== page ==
Extremists have torn state’s writ into pieces, Rabbani tells Senate

ISLAMABAD: Pakistan People’s Party (PPP) senior leader and Senator Raza Rabbani has said that the extremists have torn the state’s writ into pieces, warning that Sialkot lynching-like cases would continue if the root cause of the problem is not uprooted.

Speaking at the Senate session on Friday, he said: “Extremists groups are established in the country and running their own courts in public.”

Rabbani asked the government to divulge the conditions on which the state had brokered a ceasefire agreement with the Tehreek-i-Taliban Pakistan (TTP).

He also questioned the government’s haste to extend support to the Afghan Taliban, when the latter do “not even recognise the border”.

He asked the foreign minister to take the parliament into confidence about a recent incident, in which the new rulers in Afghanistan reportedly barred Pakistan’s security forces from fencing the border.

“They are not ready to recognise the border, so why are we moving forward?” questioned Rabbani.

The former Senate chairman also raised alarm over reports that the banned TTP is regrouping in Afghanistan, “which could possibly fuel terrorism in Pakistan”.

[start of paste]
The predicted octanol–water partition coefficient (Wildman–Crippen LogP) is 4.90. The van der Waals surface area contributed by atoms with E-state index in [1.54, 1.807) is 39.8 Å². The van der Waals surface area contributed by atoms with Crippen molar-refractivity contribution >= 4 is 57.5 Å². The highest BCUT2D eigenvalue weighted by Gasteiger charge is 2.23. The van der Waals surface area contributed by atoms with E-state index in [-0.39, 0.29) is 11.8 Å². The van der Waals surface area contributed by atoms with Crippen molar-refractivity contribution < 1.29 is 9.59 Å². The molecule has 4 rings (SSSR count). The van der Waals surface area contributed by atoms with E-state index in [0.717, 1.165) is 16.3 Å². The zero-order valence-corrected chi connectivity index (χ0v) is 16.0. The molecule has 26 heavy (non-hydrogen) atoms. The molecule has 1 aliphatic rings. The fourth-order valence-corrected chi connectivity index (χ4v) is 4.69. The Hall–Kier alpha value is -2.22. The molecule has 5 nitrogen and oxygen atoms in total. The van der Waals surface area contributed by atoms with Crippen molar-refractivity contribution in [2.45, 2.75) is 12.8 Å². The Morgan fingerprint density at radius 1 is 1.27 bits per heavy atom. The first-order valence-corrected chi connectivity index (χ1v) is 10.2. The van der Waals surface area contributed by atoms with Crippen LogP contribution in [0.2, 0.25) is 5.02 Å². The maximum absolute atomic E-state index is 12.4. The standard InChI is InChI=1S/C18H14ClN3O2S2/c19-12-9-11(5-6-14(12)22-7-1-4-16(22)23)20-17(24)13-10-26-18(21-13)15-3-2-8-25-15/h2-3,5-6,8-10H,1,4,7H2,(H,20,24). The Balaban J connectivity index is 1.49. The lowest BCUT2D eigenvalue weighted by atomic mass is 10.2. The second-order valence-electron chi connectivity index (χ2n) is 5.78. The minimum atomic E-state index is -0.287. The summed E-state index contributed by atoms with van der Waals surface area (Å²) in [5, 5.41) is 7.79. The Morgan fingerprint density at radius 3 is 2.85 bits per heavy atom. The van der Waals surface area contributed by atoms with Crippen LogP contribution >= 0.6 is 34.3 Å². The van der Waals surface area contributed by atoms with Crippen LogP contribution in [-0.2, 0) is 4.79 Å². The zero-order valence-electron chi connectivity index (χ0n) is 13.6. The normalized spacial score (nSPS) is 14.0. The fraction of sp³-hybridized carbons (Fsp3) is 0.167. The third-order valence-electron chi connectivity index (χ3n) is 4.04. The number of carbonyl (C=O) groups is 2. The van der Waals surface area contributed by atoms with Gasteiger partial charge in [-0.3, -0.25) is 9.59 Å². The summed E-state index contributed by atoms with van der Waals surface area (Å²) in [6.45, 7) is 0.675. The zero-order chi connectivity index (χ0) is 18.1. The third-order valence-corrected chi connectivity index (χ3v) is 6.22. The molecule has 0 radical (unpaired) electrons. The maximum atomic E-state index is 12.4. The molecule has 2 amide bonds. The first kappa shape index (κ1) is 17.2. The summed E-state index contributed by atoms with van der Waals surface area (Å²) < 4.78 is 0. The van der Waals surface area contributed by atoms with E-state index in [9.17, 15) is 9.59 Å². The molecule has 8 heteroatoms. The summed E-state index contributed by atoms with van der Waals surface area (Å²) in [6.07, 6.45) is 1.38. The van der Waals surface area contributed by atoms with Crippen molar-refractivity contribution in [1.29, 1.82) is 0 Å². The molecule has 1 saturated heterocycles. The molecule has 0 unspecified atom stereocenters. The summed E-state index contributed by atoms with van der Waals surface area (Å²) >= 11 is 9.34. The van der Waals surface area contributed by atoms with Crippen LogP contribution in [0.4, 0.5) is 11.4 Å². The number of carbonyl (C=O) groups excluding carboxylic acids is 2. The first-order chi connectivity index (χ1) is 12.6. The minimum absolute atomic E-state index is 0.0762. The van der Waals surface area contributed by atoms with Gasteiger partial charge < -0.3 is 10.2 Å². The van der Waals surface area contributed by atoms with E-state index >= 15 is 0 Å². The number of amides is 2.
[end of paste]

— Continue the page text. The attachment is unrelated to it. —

“On what terms is the state talking about a ceasefire with the banned group?” he questioned.

He went on to say that the state of Pakistan means the civil and military bureaucracy of Pakistan and not the people sitting in parliament.

Taking part in the debate, Senator Azam Nazir Tarar said intolerance is spreading fast in the society. “We should forget our political differences and unite on issues like this,” he added.

Tarar spoke about the horrific lynching of Sri Lankan national Priyantha Kumara, a factory manager in Sialkot, saying “the incident has shaken us to the core”.

The senator said the brutality with which the mob killed the Sri Lankan citizen is highly reprehensible.

Tarar said the trend of mob violence and torture has increased with time. “This is the social apathy we all have to fight against,” he said.

He recalled that two brothers were also lynched in the same city by a mob years ago. He said it is parliament’s responsibility to ensure necessary legislation to provide justice to the downtrodden.

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